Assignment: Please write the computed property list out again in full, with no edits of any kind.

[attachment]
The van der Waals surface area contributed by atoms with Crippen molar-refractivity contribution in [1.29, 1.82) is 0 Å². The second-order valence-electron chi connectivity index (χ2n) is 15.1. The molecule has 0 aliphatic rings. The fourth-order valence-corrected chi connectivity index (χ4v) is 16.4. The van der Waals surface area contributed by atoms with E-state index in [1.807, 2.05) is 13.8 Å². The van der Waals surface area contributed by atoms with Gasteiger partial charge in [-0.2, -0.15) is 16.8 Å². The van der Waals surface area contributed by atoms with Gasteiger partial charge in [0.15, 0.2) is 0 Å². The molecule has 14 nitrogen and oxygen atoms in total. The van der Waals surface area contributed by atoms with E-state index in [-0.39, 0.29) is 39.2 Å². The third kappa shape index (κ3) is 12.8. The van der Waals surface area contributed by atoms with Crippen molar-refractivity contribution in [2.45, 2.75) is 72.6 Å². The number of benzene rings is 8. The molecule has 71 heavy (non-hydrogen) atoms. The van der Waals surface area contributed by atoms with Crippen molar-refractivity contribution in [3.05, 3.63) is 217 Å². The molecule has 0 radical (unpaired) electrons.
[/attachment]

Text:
The van der Waals surface area contributed by atoms with Crippen molar-refractivity contribution in [1.29, 1.82) is 0 Å². The second-order valence-electron chi connectivity index (χ2n) is 15.1. The molecule has 0 aliphatic rings. The fourth-order valence-corrected chi connectivity index (χ4v) is 16.4. The van der Waals surface area contributed by atoms with E-state index in [1.807, 2.05) is 13.8 Å². The van der Waals surface area contributed by atoms with Gasteiger partial charge in [-0.2, -0.15) is 16.8 Å². The van der Waals surface area contributed by atoms with Gasteiger partial charge in [0.15, 0.2) is 0 Å². The molecule has 14 nitrogen and oxygen atoms in total. The van der Waals surface area contributed by atoms with E-state index in [-0.39, 0.29) is 39.2 Å². The third kappa shape index (κ3) is 12.8. The van der Waals surface area contributed by atoms with Crippen molar-refractivity contribution in [2.45, 2.75) is 72.6 Å². The number of benzene rings is 8. The molecule has 71 heavy (non-hydrogen) atoms. The van der Waals surface area contributed by atoms with Crippen molar-refractivity contribution in [3.05, 3.63) is 217 Å². The molecule has 0 radical (unpaired) electrons.